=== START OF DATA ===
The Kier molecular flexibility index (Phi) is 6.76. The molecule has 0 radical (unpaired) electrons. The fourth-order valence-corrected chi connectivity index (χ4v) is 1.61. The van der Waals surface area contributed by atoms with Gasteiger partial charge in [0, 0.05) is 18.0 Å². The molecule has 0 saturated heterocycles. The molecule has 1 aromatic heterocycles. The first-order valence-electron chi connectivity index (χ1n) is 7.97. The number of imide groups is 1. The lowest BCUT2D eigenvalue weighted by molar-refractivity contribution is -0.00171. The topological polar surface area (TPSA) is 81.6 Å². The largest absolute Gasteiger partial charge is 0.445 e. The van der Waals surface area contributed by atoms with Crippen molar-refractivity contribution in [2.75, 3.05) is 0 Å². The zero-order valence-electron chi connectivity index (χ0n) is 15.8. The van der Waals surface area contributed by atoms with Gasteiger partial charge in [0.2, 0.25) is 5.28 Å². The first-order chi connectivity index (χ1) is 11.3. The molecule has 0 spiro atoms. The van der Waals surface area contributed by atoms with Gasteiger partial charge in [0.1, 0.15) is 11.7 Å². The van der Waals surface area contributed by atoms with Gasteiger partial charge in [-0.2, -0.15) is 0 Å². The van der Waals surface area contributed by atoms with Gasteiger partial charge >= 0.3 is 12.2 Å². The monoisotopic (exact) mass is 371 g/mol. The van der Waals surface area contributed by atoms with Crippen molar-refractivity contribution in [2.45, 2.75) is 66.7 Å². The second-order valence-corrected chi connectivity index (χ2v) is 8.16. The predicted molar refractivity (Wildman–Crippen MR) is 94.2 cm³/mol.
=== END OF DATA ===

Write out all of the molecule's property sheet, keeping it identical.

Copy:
The Kier molecular flexibility index (Phi) is 6.76. The molecule has 0 radical (unpaired) electrons. The fourth-order valence-corrected chi connectivity index (χ4v) is 1.61. The van der Waals surface area contributed by atoms with Gasteiger partial charge in [0, 0.05) is 18.0 Å². The molecule has 0 saturated heterocycles. The molecule has 1 aromatic heterocycles. The first-order valence-electron chi connectivity index (χ1n) is 7.97. The number of imide groups is 1. The lowest BCUT2D eigenvalue weighted by molar-refractivity contribution is -0.00171. The topological polar surface area (TPSA) is 81.6 Å². The largest absolute Gasteiger partial charge is 0.445 e. The van der Waals surface area contributed by atoms with Crippen molar-refractivity contribution in [2.75, 3.05) is 0 Å². The zero-order valence-electron chi connectivity index (χ0n) is 15.8. The van der Waals surface area contributed by atoms with Gasteiger partial charge in [0.2, 0.25) is 5.28 Å². The first-order chi connectivity index (χ1) is 11.3. The molecule has 0 spiro atoms. The van der Waals surface area contributed by atoms with Gasteiger partial charge in [0.1, 0.15) is 11.7 Å². The van der Waals surface area contributed by atoms with Gasteiger partial charge in [-0.2, -0.15) is 0 Å². The van der Waals surface area contributed by atoms with Gasteiger partial charge >= 0.3 is 12.2 Å². The monoisotopic (exact) mass is 371 g/mol. The van der Waals surface area contributed by atoms with Crippen molar-refractivity contribution in [2.45, 2.75) is 66.7 Å². The second-order valence-corrected chi connectivity index (χ2v) is 8.16. The predicted molar refractivity (Wildman–Crippen MR) is 94.2 cm³/mol.